Relationship Between Changes in Gut Hormones After Gastric Bypass and Gastric Banding and Improvements in Diabetes
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The purpose of this study is to see how hormones that control blood sugar change in response to two different weight loss surgeries (gastric bypass and gastric banding). We believe that changes in a hormone called glucagon-like peptide-1 (GLP-1) may account for the greater improvement in blood sugar after certain types of surgeries. GLP-1 makes the pancreas release insulin, a hormone that lowers blood sugar. The study will consist of one screening visit and three study visits in which the glucose response will be measured after drinking a liquid meal: 1) Visit 1 (2-3 weeks before surgery); 2) Visit 2 (after 10% of body weight is lost); and 3) Visit 3 (5-10 days after Visit 2). Hormone levels will be measured during the three study visits. To see if the improvement in blood sugar after surgery is due to changes in GLP-1, we will block its effect on insulin release by giving either salt water or a medication that blocks the activity of GLP-1 during the two visits that take place after surgery (Visits 2 and 3).
Condition or disease
Type 2 DiabetesObesityBariatric Surgery
Many diabetic patients who have Roux-en-Y gastric bypass (RYGB) have rapid improvements in their blood sugars within days of their surgery, even before they have lost much weight. It typically takes much longer for these improvements to occur after adjustable gastric banding (AGB), despite an equally low caloric intake. Changes in levels of hormones released by the small intestine as a consequence of the particular type of surgery may be an important factor in the rapid improvement of blood sugars. One of these hormones, glucagon-like peptide-1 (GLP-1), has an important effect on insulin secretion from the pancreas. This study seeks to determine whether changes in GLP-1 are responsible for the improvement in blood sugar after certain types of weight loss surgeries. In order to meet inclusion criteria, participants must have type 2 diabetes for less than 10 years and be approved by insurance to undergo RYGB or AGB at the Hospital of the University of Pennsylvania or Penn Presbyterian Medical Center. We will obtain several measurements of GLP-1 and other hormones that affect glucose levels during the three study visits: 1) Visit 1 (2-3 weeks before surgery); 2) Visit 2 (after 10% of body weight is lost); and 3) Visit 3 (5-10 days after Visit 2). To see if the improvement in blood sugar after surgery is due to changes in GLP-1, we will block its effect on insulin release by giving either salt water or a medication that blocks the activity of GLP-1 during the two visits that take place after surgery (Visits 2 and 3). Each visit will last for 4-6 hours and participants will be compensated for their time.
change in glucose tolerance after surgery (measured by glucose area under the curve) [ Time Frame: after surgery when 10% of initial body weight is lost (expected 4 weeks after bypass and 12 weeks after banding) ]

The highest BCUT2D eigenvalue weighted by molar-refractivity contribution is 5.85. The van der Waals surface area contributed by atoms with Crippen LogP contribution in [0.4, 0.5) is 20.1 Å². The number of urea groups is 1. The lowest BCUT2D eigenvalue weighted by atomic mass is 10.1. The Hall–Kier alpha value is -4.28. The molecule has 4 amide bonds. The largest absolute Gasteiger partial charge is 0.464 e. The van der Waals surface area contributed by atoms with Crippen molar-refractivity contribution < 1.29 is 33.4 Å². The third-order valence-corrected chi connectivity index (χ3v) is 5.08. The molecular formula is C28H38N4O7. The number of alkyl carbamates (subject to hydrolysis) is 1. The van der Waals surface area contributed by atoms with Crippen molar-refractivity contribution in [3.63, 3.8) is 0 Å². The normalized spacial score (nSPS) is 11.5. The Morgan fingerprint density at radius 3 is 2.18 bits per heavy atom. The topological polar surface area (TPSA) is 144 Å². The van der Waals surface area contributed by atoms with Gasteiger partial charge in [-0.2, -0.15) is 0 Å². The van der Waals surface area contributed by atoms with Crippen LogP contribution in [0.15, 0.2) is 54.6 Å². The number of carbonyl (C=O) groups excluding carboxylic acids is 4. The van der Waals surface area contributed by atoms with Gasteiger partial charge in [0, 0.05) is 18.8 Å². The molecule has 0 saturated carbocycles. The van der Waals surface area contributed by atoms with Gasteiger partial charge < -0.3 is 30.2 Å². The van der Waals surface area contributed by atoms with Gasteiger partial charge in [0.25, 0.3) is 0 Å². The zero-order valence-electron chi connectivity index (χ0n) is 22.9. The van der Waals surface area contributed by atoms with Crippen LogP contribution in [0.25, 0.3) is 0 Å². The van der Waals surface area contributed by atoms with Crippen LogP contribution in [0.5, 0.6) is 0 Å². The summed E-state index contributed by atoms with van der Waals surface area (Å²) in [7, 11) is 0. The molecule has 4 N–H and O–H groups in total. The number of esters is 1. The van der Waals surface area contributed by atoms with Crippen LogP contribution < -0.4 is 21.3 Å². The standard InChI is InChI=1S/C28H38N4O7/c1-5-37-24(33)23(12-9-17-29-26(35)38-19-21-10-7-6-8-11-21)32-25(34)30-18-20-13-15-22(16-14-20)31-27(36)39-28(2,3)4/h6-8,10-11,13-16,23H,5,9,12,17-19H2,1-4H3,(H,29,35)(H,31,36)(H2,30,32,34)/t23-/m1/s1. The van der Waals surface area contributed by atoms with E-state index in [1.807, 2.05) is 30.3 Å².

To compare change in glucose tolerance, independent of weight loss, between obese, diabetic participants who undergo gastric bypass or gastric banding.
Secondary Outcome Measures
change in glucose tolerance before and after a GLP-1 receptor blocker is administered [ Time Frame: after 10% of body weight is lost (expected 4 weeks after bypass and 12 weeks after banding) ]
To determine if GLP-1 is responsible for improved glucose tolerance following gastric bypass.
Biospecimen Retention: Samples Without DNA
Extra blood will be stored for the potential analysis of additional hormones.
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Ages Eligible for Study:
18 Years and older (Adult, Senior)
Sexes Eligible for Study:
Accepts Healthy Volunteers:
Individuals with type 2 diabetes who are medically approved and have insurance approval to undergo gastric bypass or gastric banding at the University of Pennsylvania.
Male and female participants age 18 years or older with a body mass index greater than >35 kg/m2 but less than <60 kg/m2 who undergo gastric bypass or gastric banding at the University of Pennsylvania.
Type 2 diabetes (defined as a pre-existing diagnosis, the use of oral antidiabetic medications or insulin, or a fasting plasma glucose greater than or equal to > 126 mg/dl and confirmed by a oral glucose tolerance test)
Ability to provide written informed consent
A diagnosis of type 1 diabetes
Daily insulin requirement exceeding 1 unit/kg/d
Poor preoperative glycemic control, as indicated by an HbA1c greater than 10.0%
Duration of diabetes greater than> 10 years
Pregnant women (or those who intend to become pregnant during the study period)
Women who are currently breastfeeding
Participants with moderate anemia (hemoglobin less than< 12 g/dl for men and less than< 11 g/dl for women)
Use of medications known to affect weight, including chronic oral or inhaled glucocorticoid use and the use of certain psychiatric medications (olanzepine, risperidone, and lithium)
history of any major active rheumatologic, pulmonary, dermatologic disease, or inflammatory conditions
oral history of positive HIV status
any major surgery in the past 3 months
regular use of alcoholic beverages (greater than 7 drinks/week)